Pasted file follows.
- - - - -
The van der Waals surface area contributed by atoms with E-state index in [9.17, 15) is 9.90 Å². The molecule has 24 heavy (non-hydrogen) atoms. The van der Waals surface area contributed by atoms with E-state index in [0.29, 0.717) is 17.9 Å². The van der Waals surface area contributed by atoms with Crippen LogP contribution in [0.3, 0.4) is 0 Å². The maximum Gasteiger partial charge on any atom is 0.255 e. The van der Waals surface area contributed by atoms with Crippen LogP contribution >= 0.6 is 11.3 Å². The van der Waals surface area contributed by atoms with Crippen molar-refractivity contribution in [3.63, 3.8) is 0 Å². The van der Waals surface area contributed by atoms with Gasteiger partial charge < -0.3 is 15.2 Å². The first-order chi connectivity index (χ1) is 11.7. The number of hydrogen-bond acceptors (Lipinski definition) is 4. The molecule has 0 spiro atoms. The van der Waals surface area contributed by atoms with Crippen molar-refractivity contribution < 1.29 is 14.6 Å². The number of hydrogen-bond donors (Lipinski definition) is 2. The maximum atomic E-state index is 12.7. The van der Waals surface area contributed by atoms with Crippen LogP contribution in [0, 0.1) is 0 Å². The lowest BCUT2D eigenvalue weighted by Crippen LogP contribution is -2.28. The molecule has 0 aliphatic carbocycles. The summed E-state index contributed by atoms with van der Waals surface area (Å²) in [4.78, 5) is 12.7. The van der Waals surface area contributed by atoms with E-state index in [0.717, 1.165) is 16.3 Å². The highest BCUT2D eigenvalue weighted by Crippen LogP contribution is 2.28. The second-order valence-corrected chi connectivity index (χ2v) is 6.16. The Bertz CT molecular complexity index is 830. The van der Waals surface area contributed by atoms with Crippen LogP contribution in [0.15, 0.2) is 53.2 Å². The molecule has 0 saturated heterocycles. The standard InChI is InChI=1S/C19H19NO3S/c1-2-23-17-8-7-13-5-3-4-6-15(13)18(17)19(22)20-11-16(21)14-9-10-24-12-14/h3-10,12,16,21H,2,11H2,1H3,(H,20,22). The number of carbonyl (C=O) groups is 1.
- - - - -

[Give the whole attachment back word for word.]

The van der Waals surface area contributed by atoms with E-state index in [9.17, 15) is 9.90 Å². The molecule has 24 heavy (non-hydrogen) atoms. The van der Waals surface area contributed by atoms with E-state index in [0.29, 0.717) is 17.9 Å². The van der Waals surface area contributed by atoms with Crippen LogP contribution in [0.3, 0.4) is 0 Å². The maximum Gasteiger partial charge on any atom is 0.255 e. The van der Waals surface area contributed by atoms with Crippen LogP contribution >= 0.6 is 11.3 Å². The van der Waals surface area contributed by atoms with Crippen molar-refractivity contribution in [3.63, 3.8) is 0 Å². The van der Waals surface area contributed by atoms with Gasteiger partial charge < -0.3 is 15.2 Å². The first-order chi connectivity index (χ1) is 11.7. The number of hydrogen-bond acceptors (Lipinski definition) is 4. The molecule has 0 spiro atoms. The van der Waals surface area contributed by atoms with Crippen molar-refractivity contribution < 1.29 is 14.6 Å². The number of hydrogen-bond donors (Lipinski definition) is 2. The maximum atomic E-state index is 12.7. The van der Waals surface area contributed by atoms with Crippen LogP contribution in [0, 0.1) is 0 Å². The lowest BCUT2D eigenvalue weighted by Crippen LogP contribution is -2.28. The molecule has 0 aliphatic carbocycles. The summed E-state index contributed by atoms with van der Waals surface area (Å²) in [4.78, 5) is 12.7. The van der Waals surface area contributed by atoms with E-state index in [0.717, 1.165) is 16.3 Å². The highest BCUT2D eigenvalue weighted by Crippen LogP contribution is 2.28. The second-order valence-corrected chi connectivity index (χ2v) is 6.16. The Bertz CT molecular complexity index is 830. The van der Waals surface area contributed by atoms with Crippen LogP contribution in [0.15, 0.2) is 53.2 Å². The molecule has 0 saturated heterocycles. The standard InChI is InChI=1S/C19H19NO3S/c1-2-23-17-8-7-13-5-3-4-6-15(13)18(17)19(22)20-11-16(21)14-9-10-24-12-14/h3-10,12,16,21H,2,11H2,1H3,(H,20,22). The number of carbonyl (C=O) groups is 1.